I love when there’s a B Block show posted. All eight men seem determined to steal the entire tournament with each outing. This night features some interesting first time ever matches and the renewal of a rivalry in the main event.
These two met in the tournament last year, having a strong match (***½). This time around, it wasn’t quite as good, but delivered. Both men played to their strengths. Lee was the high octane, fast paced wrestler he’s known for, while Marty was cunning and opportunistic. The momentum shifted from time to time, before the final few minutes saw a shift in intensity. However, I think it relied too much on false finishes down the stretch. It’s kind of an issue that some recent Marty matches have suffered from. He managed to pull out the win with the CHICKEN WING in 16:01. They were on their way to something really good, but it got bogged down late. The final few minutes didn’t click with me, when that’s usually the time for a match to shift into the next gear.
There’s an interesting sort of backstory to this, as SHO was part of the team that dethroned Ryusuke Taguchi (and Ricochet) of the Jr. Tag Team Titles last year. You also had the case of Taguchi, who usually steps up for the tournament, coming in with just two points so far. YOH, SHO’s partner, has spent the tournament trying to keep up with his block, while SHO has shown that he’s on their level. That was the case here, as he controlled Taguchi for the most part. In fact, that seemed to awaken Taguchi, who rallied and brought out BIG MATCH TAGUCHI for the final stretch. He got free of an armbar and went into a series of moves, capped with a dragon suplex in 13:08 for the victory. I didn’t think I would, but I liked this more than the opener. It was clean, told a logical story, and continued SHO’s hot streak.
With everything so close in this block, a loss might eliminate either man. Off topic, but I’d be all for BUSHI and Hiromu against the Motor City Machine Guns. A theme of Sabin’s matches seems to see him fall behind early. He gets overwhelmed at the start and is forced to dig deep and find what made him so successful in his younger days. I can’t believe I’m talking about Sabin like this. I feel so old. What made this match work so well was how Hiromu also adjusted his game plan, remaining a step ahead of Sabin. It was the kind of chess match you don’t often get from a Hiromu match. The highlight was the finish, where Hiromu countered Hail Sabin into a triangle choke in 13:35. I love the addition of a submission to Hiromu’s repertoire. He is the best junior heavyweight on the planet and showed it again here. A creative match filled with action and smart spots.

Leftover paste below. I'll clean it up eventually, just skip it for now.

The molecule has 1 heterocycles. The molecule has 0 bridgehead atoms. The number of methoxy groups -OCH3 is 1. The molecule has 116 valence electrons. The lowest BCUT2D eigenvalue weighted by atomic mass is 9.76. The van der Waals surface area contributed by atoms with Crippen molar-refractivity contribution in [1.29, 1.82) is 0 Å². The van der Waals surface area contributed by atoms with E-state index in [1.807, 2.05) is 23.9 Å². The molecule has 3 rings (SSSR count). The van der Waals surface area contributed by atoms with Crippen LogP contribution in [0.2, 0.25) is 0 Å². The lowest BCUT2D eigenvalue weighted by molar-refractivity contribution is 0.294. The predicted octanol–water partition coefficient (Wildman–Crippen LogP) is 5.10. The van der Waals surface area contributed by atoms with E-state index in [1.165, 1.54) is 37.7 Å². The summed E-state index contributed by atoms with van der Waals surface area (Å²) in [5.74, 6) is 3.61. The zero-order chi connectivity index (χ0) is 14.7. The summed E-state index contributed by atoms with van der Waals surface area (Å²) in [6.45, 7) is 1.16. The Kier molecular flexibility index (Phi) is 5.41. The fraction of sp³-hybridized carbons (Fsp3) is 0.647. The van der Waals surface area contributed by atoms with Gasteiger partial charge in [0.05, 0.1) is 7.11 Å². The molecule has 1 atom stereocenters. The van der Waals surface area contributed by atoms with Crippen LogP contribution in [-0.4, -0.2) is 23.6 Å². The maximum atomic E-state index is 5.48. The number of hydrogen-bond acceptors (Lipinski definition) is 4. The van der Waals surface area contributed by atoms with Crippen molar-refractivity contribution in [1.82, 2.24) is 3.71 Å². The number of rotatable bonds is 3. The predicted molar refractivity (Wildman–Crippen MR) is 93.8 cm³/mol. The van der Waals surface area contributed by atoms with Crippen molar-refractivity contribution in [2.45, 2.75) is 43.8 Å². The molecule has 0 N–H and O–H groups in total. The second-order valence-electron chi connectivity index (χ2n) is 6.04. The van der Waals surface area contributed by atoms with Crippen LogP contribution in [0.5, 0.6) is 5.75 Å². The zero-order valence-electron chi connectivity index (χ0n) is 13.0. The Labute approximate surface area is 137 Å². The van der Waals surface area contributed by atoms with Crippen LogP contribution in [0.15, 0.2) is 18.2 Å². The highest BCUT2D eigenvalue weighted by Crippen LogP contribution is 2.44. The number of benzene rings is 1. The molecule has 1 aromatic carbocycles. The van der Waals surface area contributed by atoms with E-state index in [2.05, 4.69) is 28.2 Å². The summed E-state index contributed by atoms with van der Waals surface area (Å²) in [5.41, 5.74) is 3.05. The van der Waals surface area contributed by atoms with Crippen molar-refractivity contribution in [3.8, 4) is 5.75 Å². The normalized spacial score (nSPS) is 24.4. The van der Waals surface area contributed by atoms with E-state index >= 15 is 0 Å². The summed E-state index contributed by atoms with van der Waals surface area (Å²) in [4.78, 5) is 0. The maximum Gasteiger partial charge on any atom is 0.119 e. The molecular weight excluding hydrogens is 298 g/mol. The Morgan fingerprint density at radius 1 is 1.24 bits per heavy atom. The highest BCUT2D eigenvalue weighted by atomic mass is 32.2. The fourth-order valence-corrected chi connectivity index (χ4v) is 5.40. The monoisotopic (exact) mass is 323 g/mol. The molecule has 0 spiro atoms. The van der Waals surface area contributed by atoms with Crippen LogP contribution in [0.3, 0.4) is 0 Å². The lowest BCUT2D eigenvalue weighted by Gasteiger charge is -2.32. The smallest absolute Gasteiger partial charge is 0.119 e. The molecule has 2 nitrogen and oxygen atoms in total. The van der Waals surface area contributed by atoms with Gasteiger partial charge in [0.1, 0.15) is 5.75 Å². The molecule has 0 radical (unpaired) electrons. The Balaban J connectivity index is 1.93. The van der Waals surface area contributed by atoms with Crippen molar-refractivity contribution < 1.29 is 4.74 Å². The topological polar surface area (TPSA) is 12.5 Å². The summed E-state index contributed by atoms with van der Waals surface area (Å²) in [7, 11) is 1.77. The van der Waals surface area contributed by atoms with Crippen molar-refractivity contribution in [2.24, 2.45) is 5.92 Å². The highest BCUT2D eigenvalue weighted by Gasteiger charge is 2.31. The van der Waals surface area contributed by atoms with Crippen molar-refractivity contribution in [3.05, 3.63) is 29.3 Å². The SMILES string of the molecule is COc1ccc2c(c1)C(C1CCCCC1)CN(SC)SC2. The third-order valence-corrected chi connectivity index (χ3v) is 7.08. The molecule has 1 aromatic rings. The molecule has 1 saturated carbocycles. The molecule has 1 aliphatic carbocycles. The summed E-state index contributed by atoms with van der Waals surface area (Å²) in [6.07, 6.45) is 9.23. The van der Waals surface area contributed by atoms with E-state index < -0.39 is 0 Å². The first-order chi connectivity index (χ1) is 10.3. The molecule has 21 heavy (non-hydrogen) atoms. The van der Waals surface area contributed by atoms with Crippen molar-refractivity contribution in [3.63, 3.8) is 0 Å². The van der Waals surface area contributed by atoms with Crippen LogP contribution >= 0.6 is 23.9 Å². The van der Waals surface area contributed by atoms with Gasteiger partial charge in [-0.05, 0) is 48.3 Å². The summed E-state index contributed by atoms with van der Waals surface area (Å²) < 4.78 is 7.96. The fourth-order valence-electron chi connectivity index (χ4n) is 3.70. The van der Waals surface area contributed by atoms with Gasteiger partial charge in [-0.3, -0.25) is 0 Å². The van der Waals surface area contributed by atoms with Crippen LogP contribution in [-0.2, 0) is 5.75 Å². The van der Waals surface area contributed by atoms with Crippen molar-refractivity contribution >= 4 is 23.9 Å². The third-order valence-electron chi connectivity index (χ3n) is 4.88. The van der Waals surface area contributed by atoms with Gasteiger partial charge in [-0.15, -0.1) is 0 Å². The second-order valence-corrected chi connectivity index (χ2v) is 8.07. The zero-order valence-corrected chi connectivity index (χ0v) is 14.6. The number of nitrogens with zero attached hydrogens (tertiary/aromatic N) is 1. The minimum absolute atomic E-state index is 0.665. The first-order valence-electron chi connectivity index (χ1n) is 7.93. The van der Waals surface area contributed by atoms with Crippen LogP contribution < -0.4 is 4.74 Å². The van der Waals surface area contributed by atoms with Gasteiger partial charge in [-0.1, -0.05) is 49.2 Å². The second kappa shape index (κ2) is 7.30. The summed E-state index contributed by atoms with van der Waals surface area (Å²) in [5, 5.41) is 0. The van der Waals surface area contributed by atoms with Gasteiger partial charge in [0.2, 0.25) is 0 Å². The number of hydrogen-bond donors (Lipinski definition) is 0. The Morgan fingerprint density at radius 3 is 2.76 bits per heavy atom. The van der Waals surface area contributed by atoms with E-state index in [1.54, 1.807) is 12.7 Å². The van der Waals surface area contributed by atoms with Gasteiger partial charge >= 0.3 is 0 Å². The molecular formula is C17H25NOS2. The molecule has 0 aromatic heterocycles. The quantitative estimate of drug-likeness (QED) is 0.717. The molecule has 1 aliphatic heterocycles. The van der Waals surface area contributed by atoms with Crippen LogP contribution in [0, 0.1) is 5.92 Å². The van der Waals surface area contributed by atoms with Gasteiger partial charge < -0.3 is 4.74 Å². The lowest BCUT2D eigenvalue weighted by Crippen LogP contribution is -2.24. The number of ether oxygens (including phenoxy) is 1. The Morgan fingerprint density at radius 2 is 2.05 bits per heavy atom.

Desperado beat KUSHIDA in the BOTSJ last year (***), but lost a title shot at KUSHIDA in September (***½). This was closer to the former and it fell victim to some of the same issues that other NJPW main events do. Though it lasted just 18:33 and nowhere near as egregiously long as some other top NJPW matches, this one clearly didn’t need to go that long. It felt longer. There was also a little too much of the usual Suzuki-Gun style antics. However, on the positive side, I dug the leg work. Desperado found some innovative ways to attack it. KUSHIDA sold it well at times, but it was inconsistent and hurt the match. Following a ref bump and visual win, KUSHIDA still picked up the win with Back to the Future. It was good, but was held back by lackluster selling and shenanigans.
Overall: Even with one of their lesser shows so far, the B Block remains consistently entertaining. Hiromu/Sabin was a strong, unique matchup, while Taguchi/SHO was strong. Scurll/Lee and KUSHIDA/Desperado both came across as disappointments, yet were still solid matches.
|Taiji Ishimori||6 (3-2)||KUSHIDA||6 (3-2)|
|Tiger Mask IV||6 (3-2)||Hiromu Takahashi||6 (3-2)|
|Will Ospreay||6 (3-2)||Marty Scurll||6 (3-2)|
|Flip Gordon||6 (3-2)||Dragon Lee||6 (3-2)|
|YOH||4 (2-3)||El Desperado||4 (2-3)|
|BUSHI||4 (2-3)||Chris Sabin||4 (2-3)|
|Yoshinobu Kanemaru||4 (2-3)||Ryusuke Taguchi||4 (2-3)|
|ACH||2 (1-4)||SHO||4 (2-3)|